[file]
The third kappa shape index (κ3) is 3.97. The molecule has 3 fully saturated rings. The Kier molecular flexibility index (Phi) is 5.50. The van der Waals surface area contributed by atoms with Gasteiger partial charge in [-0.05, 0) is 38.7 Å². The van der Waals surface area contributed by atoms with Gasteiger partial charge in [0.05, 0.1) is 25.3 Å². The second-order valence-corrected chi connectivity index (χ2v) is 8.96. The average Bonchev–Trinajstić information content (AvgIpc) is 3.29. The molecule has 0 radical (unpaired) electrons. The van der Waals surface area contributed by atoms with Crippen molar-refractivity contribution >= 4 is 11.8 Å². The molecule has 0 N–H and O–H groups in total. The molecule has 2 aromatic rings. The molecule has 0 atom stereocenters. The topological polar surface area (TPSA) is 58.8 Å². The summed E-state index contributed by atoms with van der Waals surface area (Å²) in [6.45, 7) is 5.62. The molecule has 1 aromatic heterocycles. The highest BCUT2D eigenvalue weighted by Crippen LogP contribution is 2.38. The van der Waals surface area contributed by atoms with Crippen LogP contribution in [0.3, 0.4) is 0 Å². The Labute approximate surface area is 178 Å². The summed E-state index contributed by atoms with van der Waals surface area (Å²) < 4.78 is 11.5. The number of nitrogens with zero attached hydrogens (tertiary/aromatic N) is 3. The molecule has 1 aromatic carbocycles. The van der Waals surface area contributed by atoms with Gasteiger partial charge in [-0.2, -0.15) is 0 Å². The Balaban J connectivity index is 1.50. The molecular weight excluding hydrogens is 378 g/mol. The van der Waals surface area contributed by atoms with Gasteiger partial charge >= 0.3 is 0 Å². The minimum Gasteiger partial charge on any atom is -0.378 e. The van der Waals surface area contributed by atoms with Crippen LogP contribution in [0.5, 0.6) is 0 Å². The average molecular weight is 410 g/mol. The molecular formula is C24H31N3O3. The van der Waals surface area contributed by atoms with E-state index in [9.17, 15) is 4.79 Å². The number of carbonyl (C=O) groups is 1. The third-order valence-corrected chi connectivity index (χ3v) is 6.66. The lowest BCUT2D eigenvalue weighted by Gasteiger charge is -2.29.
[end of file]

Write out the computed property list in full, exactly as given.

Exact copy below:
The third kappa shape index (κ3) is 3.97. The molecule has 3 fully saturated rings. The Kier molecular flexibility index (Phi) is 5.50. The van der Waals surface area contributed by atoms with Gasteiger partial charge in [-0.05, 0) is 38.7 Å². The van der Waals surface area contributed by atoms with Gasteiger partial charge in [0.05, 0.1) is 25.3 Å². The second-order valence-corrected chi connectivity index (χ2v) is 8.96. The average Bonchev–Trinajstić information content (AvgIpc) is 3.29. The molecule has 0 radical (unpaired) electrons. The van der Waals surface area contributed by atoms with Crippen molar-refractivity contribution >= 4 is 11.8 Å². The molecule has 0 N–H and O–H groups in total. The molecule has 2 aromatic rings. The molecule has 0 atom stereocenters. The topological polar surface area (TPSA) is 58.8 Å². The summed E-state index contributed by atoms with van der Waals surface area (Å²) in [6.45, 7) is 5.62. The molecule has 1 aromatic heterocycles. The highest BCUT2D eigenvalue weighted by Crippen LogP contribution is 2.38. The van der Waals surface area contributed by atoms with Crippen LogP contribution in [0.3, 0.4) is 0 Å². The Labute approximate surface area is 178 Å². The summed E-state index contributed by atoms with van der Waals surface area (Å²) < 4.78 is 11.5. The number of nitrogens with zero attached hydrogens (tertiary/aromatic N) is 3. The molecule has 1 aromatic carbocycles. The van der Waals surface area contributed by atoms with Gasteiger partial charge in [-0.2, -0.15) is 0 Å². The Balaban J connectivity index is 1.50. The molecular weight excluding hydrogens is 378 g/mol. The van der Waals surface area contributed by atoms with Gasteiger partial charge >= 0.3 is 0 Å². The minimum Gasteiger partial charge on any atom is -0.378 e. The van der Waals surface area contributed by atoms with Crippen LogP contribution in [0.5, 0.6) is 0 Å². The average molecular weight is 410 g/mol. The molecular formula is C24H31N3O3. The van der Waals surface area contributed by atoms with E-state index in [9.17, 15) is 4.79 Å². The number of carbonyl (C=O) groups is 1. The third-order valence-corrected chi connectivity index (χ3v) is 6.66. The lowest BCUT2D eigenvalue weighted by Gasteiger charge is -2.29.